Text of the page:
What language and tools are you using?
It's a poor craftsman that blames their tools, to be sure. You can make great sites using a variety of tools but some are used more often by novices than others.
For our part, Nerdwise uses Git, Grow, Jinja, Typescript, Gulp, NPM, YAML and CircleCI. We believe in these tools enough to build our own site on them.
An exhaustive list of great tools would take too long, so here's a few tools and what they might mean for your site.
Wordpress, Drupal and PHP in general tend to be used by sweat-shop studios where your site will likely be a copy-paste stamp of another site and given minimal attention by underpaid developers who aren't allowed to spend enough time on your site to really care. This isn't a universal truth but I wouldn't call it uncommon.
Java, C#, Perl and CoffeeScript are more novel tools. There's nothing wrong with them, but it may be harder and more expensive to find someone to take over these projects if you ever switch developers.
Even if you don't bring Nerdwise on for your project our founder Angus would be happy to give you an honest second opinion on the tools your potential hires are looking to use. Shoot him an e-mail at email@example.com.
How is 3rd party code handled?
Developers will often use code provided by others. It's common, we do it sometimes, and there's nothing inherently wrong with it if handled properly. The main concern, is that if your developers didn't write it, they might not know about its problems and could be bringing someone else's bugs and security issues into your site.
Any developer you hire should be able to point to a short list of libraries they use frequently and criteria they check against before bringing in third party code or plugins.
A common one to watch out for is jQuery. It's a library used all over the place, but it's not without it's drawbacks. It does a lot, which means it has a lot of code, which means your visitors would be downloading more code than they should. Ideally your developers are using module-based libraries to avoid these kinds of situations, so your visitors have to wait the shortest possible amount of time to see your site up and running.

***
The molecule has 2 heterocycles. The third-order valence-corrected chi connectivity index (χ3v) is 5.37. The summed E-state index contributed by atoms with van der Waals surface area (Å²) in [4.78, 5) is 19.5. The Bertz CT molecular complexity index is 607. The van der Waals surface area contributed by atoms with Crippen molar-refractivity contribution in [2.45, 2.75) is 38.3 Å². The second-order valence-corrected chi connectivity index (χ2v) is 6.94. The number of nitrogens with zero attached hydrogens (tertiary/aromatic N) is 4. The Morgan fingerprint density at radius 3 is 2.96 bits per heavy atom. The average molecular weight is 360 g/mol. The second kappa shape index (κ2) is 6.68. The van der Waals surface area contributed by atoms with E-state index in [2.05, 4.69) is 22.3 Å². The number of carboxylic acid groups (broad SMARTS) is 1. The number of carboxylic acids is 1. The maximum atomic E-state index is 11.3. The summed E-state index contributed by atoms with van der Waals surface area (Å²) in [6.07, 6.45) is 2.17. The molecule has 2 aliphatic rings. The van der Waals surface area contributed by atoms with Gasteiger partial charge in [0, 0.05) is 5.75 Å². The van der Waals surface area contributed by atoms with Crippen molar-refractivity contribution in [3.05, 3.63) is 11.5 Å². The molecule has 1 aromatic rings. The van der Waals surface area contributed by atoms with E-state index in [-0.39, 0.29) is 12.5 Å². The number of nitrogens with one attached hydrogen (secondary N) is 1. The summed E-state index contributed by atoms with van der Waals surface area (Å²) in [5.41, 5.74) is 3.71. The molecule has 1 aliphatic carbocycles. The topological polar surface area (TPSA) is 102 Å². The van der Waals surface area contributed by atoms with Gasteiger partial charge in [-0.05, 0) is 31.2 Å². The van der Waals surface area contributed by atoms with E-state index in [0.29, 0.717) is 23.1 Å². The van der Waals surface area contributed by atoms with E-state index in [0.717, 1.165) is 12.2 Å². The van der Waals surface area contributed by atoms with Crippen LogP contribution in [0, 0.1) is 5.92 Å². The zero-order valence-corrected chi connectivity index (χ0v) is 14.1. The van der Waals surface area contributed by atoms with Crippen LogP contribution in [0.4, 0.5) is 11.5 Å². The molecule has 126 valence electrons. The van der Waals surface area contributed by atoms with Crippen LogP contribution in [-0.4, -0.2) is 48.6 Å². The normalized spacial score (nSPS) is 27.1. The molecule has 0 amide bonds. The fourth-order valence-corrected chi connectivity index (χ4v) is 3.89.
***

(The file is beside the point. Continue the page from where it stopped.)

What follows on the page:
For Nerdwise's part, we mainly rely on Toolbox, a library put together by our CEO Angus, pieces of which have been used on major corporate sites. We'll also leverage vetted industry staples like Angular and React to add app-like functionality to your site when needed.
Deliver custom high-end bespoke websites.
A kick-off meeting will outline your goals, sort out budgets, timelines, priorities and the desired final product. This is where we'll find out if we're the right team for your needs.
After coming back to you with an action plan, we'll set you up with tools to set priorities, track progress, directly control the words and images on your site and see live updates.
Once you're happy we'll launch! And if you're into it, kick off planning post-launch campaign updates and performance monitoring.
Now all that's left is to give us a shout and kick this process off!
We're nerds. Implementing beautiful designs with high performance code.
A short and sweet business card sized site for an Aggasiz-based electrician. We worked in a few small animations on hover and subtle parallax effects to elevate a practical, straight-forward and simple site.
You're looking at it right now. We wanted to show off a little bit with subtle parallax effects, skewed sections at interesting angles and scroll-based transitions for gradient colors and scale.
More copy TBD before launch.
We're not going to beat around the bush, though our developers have plenty of experience and we've handled ourselves on a variety of out-sourced work over the past year, we don't have too many projects we're contractually allowed to show.
We'd love to work with you to deliver something awesome to expand our portfolio. If you're looking for a highly motivated team eager to build something incredible, then I have some good news for you, I think you just found it.
Angus is the fellow who founded Nerdwise because there was just too much slow garbage on the internet. Deciding that life was too easy living where the air doesn't hurt your face he left the west coast to settle in Regina, Canada with his wife and lil' doggo.
He rocks a degree in Computer Science from Simon Fraser University on top of a half dozen years of full-time experience. Whether it's maintaining code originally written in the 80s or creating front-ends for world-class corporations he sees any project as an opportunity to flex.
Jonathan Loubert is a former baby and future skeleton. He lives in Vancouver, Canada with his partner, two confused cats, and a tower of Dungeons & Dragons memorabilia.
Probably the coolest of the group, Kaden is a self taught developer residing in North Vancouver. On top of being a self taught developer, his badassery extends to being a dangerous martial artist with a white belt in Brazilian Jiu Jitsu. If you feel intimidated by how awesome he sounds, don't worry, he's still human like the rest of us.